BMI is saddened by the passing of tenor saxophonist and jazz great, Jimmy Heath. Having achieved the highest honor bestowed upon a jazz musician, the title of NEA Jazz Master, Heath was known for his lively and playful compositions and arrangements, expertly and seamlessly knowing exactly where and when to play to keep audiences spellbound throughout his storied career. Along with working with many other jazz giants, including Dizzy Gillespie and Miles Davis, in the ‘70s, Heath joined his older brother, Percy, a bassist, and his younger brother, Albert, “Tootie,” a drummer, to form the distinctive sound of the Heath Brothers, adding a unique twist to the new music entering the world of jazz at the time. As an educator, in 1964, Heath became a founding faculty member at Jazzmobile, presenting concerts and classes to young people in Harlem. He also helped create Queens College’s jazz studies program.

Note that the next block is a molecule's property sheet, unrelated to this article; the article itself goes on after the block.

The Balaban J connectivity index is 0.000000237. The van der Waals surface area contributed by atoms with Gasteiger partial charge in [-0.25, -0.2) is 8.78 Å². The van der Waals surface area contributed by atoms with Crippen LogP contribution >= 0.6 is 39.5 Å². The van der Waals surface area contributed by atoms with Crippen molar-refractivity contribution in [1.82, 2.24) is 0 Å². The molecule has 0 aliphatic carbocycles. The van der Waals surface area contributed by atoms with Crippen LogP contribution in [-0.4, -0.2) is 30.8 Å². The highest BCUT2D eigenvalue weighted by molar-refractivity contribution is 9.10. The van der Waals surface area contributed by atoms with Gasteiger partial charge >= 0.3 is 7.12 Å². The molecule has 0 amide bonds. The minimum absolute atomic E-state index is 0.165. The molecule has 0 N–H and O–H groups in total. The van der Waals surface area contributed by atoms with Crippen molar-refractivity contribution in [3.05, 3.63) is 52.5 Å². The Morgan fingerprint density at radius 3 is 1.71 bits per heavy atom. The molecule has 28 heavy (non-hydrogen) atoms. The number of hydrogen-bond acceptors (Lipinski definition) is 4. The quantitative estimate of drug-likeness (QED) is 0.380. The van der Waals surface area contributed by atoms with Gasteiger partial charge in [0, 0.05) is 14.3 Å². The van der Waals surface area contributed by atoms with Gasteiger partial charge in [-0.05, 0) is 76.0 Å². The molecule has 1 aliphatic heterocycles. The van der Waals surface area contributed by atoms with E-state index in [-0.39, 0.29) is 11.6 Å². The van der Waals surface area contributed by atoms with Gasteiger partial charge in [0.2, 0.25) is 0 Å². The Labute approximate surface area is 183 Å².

In addition to these many commitments, Heath also maintained a special relationship with both BMI and the BMI Foundation, mentoring aspiring jazz musicians. Patrick Cook, BMI’s Senior Director representing the jazz genre, had this to say about the iconic composer: “Jimmy was one of the most kind, generous, and awesomely talented jazz artists I’ve ever known. He was also a great friend and spokesman for BMI, whether it was helping choose the winner of the Future Jazz Masters Award, being a judge for the BMI Foundation’s Charlie Parker Award, teaching at the BMI Jazz Composers Workshop, or always being on hand for advice and guidance for upcoming new artists. He was always there for us, and we were always there for him. He will be greatly missed.”